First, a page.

How much money does EJI invest in the Direct Aid Program?

I haven’t created a total budget for this because hopefully the more we talk about it the more support we’ll have to get the job done. But we’ve already committed $4 million just for the first phase of operations and we expect that to double if we can find the support, and I’m hopeful we can.

EJI initially committed $4 million to the Hunger Relief Initiative's first phase of operations, EJI Founder and Executive Director Bryan Stevenson said at the group's offices in Montgomery on March 31, 2022.

Where does the money come from?

It will come from our operating expenses. We collected money for a long time. We were really lucky that people responded after George Floyd and reached out to us and wanted to support our work. We encourage people who want to support us to support everything we do. This means that we have the latitude to start new projects like this.

Is there a specific geographic location or area that EJI plans to target?

We want to impact the 13 counties that are traditionally most at risk with the highest rates of poverty, and that includes all counties in central Alabama. We are focusing on them because in many of these counties people live in areas where there is not a lot of food available for purchase. We want to make sure that the most vulnerable people in the state—because they live in rural areas, because they don’t have transportation, because there are no stores nearby— not be left behind as we try to do something about food insecurity.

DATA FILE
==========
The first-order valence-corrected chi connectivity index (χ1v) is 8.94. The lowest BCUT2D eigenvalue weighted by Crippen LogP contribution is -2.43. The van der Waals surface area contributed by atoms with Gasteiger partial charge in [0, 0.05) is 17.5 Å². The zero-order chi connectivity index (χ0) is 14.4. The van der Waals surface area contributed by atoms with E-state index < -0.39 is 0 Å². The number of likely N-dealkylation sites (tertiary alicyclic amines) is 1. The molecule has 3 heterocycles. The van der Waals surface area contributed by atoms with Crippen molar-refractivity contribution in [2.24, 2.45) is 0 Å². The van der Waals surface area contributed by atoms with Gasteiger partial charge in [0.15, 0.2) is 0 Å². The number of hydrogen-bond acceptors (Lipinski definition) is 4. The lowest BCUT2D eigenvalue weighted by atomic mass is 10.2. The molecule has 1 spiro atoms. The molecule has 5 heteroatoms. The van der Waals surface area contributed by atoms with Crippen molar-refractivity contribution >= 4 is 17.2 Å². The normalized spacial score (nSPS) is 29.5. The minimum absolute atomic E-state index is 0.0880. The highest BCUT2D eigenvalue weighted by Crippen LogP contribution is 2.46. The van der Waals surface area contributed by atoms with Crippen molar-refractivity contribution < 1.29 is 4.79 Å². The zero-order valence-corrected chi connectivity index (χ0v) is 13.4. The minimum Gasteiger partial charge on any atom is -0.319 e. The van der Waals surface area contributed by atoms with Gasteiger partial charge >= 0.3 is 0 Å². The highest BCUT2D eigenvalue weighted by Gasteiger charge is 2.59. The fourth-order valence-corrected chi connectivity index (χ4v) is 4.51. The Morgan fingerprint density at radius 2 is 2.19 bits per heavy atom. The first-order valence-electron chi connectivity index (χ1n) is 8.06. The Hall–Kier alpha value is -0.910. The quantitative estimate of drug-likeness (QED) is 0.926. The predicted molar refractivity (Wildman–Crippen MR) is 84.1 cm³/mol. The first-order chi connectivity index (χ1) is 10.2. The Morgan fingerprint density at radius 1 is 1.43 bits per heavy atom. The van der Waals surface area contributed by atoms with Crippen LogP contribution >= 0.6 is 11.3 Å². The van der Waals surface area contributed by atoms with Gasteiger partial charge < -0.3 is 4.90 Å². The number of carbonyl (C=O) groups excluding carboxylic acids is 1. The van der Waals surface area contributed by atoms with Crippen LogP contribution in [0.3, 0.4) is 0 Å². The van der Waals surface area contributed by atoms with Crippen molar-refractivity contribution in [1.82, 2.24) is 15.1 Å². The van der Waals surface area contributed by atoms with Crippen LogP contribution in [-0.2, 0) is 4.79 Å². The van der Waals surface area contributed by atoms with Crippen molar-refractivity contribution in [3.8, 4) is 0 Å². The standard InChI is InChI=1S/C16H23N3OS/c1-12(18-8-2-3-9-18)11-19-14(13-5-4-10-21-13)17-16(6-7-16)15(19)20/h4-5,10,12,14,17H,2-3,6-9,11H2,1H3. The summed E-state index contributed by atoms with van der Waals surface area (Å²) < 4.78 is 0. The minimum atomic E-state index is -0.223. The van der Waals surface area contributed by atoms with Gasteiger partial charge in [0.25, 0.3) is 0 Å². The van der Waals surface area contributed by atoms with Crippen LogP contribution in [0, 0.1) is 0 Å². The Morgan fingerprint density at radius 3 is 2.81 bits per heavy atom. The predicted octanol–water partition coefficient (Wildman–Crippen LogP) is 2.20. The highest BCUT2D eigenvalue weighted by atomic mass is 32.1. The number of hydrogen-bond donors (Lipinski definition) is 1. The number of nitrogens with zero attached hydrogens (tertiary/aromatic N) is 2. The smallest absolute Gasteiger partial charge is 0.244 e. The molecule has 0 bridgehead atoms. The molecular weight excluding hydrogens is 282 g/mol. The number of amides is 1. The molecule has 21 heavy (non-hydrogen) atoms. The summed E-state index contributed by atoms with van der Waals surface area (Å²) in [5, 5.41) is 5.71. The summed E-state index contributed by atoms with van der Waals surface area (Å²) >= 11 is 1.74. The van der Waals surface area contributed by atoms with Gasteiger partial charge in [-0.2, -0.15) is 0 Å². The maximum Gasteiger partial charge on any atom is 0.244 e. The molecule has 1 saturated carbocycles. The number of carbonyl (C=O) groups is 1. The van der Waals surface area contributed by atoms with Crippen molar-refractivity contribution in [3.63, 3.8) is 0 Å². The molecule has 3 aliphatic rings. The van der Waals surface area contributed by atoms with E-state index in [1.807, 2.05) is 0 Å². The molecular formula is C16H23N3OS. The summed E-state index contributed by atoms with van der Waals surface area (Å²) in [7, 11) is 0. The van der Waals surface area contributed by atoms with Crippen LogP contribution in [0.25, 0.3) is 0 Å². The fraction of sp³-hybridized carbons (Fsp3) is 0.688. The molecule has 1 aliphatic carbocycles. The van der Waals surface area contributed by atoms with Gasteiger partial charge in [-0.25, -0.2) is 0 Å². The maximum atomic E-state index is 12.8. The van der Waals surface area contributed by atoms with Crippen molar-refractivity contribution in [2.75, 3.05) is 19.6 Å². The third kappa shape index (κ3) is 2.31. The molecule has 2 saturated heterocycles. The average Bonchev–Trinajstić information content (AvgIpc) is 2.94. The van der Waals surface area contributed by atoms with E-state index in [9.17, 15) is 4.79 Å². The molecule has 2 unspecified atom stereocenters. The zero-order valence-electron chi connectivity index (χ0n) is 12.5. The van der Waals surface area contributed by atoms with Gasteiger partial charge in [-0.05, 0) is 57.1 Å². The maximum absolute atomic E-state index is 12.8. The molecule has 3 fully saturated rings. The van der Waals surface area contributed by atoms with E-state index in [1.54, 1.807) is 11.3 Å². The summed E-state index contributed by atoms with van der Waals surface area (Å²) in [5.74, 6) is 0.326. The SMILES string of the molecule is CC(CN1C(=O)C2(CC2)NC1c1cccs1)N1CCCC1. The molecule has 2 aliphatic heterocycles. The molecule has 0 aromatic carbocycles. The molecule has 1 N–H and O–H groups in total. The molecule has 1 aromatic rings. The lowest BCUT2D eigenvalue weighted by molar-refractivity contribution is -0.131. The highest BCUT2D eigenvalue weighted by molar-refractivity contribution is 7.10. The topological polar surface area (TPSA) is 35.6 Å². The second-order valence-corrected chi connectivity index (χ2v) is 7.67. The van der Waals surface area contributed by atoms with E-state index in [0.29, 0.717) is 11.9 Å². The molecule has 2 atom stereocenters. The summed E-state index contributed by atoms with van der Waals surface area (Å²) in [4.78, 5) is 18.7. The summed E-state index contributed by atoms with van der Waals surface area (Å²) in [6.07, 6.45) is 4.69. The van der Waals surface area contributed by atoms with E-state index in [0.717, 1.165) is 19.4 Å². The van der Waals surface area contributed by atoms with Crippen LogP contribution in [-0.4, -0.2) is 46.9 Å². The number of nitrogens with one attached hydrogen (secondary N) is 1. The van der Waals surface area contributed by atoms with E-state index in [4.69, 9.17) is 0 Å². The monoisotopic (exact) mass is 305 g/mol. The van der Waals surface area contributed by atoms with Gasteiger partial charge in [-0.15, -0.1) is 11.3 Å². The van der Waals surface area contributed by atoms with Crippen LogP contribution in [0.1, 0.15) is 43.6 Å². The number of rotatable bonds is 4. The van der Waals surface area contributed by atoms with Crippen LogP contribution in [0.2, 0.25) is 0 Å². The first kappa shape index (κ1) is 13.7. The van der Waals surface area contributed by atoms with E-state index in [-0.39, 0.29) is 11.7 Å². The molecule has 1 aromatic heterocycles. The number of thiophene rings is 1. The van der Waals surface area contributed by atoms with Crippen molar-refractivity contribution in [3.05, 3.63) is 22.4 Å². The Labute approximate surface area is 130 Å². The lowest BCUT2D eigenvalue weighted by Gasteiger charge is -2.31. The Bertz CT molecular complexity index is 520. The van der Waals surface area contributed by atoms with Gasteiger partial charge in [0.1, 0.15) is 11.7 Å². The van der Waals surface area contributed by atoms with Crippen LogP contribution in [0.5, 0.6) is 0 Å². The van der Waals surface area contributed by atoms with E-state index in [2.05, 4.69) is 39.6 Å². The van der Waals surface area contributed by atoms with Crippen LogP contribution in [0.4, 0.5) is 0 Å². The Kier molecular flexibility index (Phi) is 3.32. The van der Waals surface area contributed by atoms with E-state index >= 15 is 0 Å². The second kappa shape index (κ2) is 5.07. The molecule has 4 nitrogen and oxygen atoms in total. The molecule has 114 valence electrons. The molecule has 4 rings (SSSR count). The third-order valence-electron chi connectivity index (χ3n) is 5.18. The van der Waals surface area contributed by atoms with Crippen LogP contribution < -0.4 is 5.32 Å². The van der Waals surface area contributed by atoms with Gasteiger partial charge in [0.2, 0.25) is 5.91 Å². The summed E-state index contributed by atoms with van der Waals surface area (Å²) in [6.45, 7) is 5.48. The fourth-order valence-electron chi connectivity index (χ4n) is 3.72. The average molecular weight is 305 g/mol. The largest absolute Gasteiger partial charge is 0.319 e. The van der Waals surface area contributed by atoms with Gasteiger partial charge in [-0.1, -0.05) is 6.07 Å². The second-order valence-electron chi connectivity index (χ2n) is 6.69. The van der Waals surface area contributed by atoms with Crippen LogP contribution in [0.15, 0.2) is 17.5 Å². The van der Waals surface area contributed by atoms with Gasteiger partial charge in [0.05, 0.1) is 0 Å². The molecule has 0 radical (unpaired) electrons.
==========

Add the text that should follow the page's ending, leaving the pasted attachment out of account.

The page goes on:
If someone thinks they would be a good candidate for this program, what can they do?

We have a new intake (email). It’s called [email protected], and people can contact us through that address. We won’t be able to meet everyone’s needs, but if we can help 400 families, we will be really proud of it. And if we can increase that number in the coming months, we’ll be even more excited.

What would you say to someone reading this who is concerned that EJI is spending fewer resources on its criminal justice and racial justice work?

On the contrary, we will extend our services to people who are incarcerated and in prisons. In the area of ​​criminal justice, we actually represent more people in jails and jails than we ever have before. And I’m just lucky now to have a lot of senior executives who have been with me for 15, 20, and 25 years, which means I can expand the organization’s ability to perform well in different areas. The criminal justice side is as important as it has ever been in our history, and we will try to continue to be as fair as possible.

Evan Mealins is the Montgomery Advertiser’s forensic reporter. Contact him at [email protected] or follow him on Twitter @EvanMealins.